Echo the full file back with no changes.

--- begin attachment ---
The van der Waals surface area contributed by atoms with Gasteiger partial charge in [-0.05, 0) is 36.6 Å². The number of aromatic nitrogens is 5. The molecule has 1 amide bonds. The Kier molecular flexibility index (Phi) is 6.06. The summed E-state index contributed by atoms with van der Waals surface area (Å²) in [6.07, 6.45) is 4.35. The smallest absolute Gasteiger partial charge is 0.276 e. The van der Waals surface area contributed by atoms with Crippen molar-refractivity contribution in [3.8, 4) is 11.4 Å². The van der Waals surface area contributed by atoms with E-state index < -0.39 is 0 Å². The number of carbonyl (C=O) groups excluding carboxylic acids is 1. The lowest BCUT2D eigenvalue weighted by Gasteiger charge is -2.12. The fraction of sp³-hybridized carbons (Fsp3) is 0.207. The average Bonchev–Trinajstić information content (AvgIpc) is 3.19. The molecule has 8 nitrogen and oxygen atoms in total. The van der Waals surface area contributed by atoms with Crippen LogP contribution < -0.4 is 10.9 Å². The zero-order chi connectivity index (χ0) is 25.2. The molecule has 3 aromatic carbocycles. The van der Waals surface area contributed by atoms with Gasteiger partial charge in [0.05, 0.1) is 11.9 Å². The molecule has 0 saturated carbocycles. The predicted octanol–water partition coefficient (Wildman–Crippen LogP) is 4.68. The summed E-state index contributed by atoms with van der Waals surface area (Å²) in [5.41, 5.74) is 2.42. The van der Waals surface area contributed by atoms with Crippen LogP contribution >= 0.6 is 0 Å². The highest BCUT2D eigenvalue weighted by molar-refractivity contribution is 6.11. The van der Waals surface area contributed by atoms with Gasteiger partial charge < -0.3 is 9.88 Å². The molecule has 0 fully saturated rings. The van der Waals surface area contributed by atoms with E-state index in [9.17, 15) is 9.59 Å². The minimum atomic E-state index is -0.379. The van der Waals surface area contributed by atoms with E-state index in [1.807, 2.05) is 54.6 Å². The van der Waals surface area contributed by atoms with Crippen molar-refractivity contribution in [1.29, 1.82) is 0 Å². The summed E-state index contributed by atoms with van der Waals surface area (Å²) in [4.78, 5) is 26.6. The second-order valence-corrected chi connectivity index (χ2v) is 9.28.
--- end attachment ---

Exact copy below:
The van der Waals surface area contributed by atoms with Gasteiger partial charge in [-0.05, 0) is 36.6 Å². The number of aromatic nitrogens is 5. The molecule has 1 amide bonds. The Kier molecular flexibility index (Phi) is 6.06. The summed E-state index contributed by atoms with van der Waals surface area (Å²) in [6.07, 6.45) is 4.35. The smallest absolute Gasteiger partial charge is 0.276 e. The van der Waals surface area contributed by atoms with Crippen molar-refractivity contribution in [3.8, 4) is 11.4 Å². The van der Waals surface area contributed by atoms with E-state index < -0.39 is 0 Å². The number of carbonyl (C=O) groups excluding carboxylic acids is 1. The lowest BCUT2D eigenvalue weighted by Gasteiger charge is -2.12. The fraction of sp³-hybridized carbons (Fsp3) is 0.207. The average Bonchev–Trinajstić information content (AvgIpc) is 3.19. The molecule has 8 nitrogen and oxygen atoms in total. The van der Waals surface area contributed by atoms with Crippen LogP contribution < -0.4 is 10.9 Å². The zero-order chi connectivity index (χ0) is 25.2. The molecule has 3 aromatic carbocycles. The van der Waals surface area contributed by atoms with Gasteiger partial charge in [0.05, 0.1) is 11.9 Å². The molecule has 0 saturated carbocycles. The predicted octanol–water partition coefficient (Wildman–Crippen LogP) is 4.68. The summed E-state index contributed by atoms with van der Waals surface area (Å²) in [5.41, 5.74) is 2.42. The van der Waals surface area contributed by atoms with Crippen LogP contribution >= 0.6 is 0 Å². The highest BCUT2D eigenvalue weighted by molar-refractivity contribution is 6.11. The van der Waals surface area contributed by atoms with Gasteiger partial charge < -0.3 is 9.88 Å². The molecule has 0 fully saturated rings. The van der Waals surface area contributed by atoms with E-state index in [9.17, 15) is 9.59 Å². The minimum atomic E-state index is -0.379. The van der Waals surface area contributed by atoms with E-state index in [1.807, 2.05) is 54.6 Å². The van der Waals surface area contributed by atoms with Crippen molar-refractivity contribution in [1.29, 1.82) is 0 Å². The summed E-state index contributed by atoms with van der Waals surface area (Å²) in [4.78, 5) is 26.6. The second-order valence-corrected chi connectivity index (χ2v) is 9.28.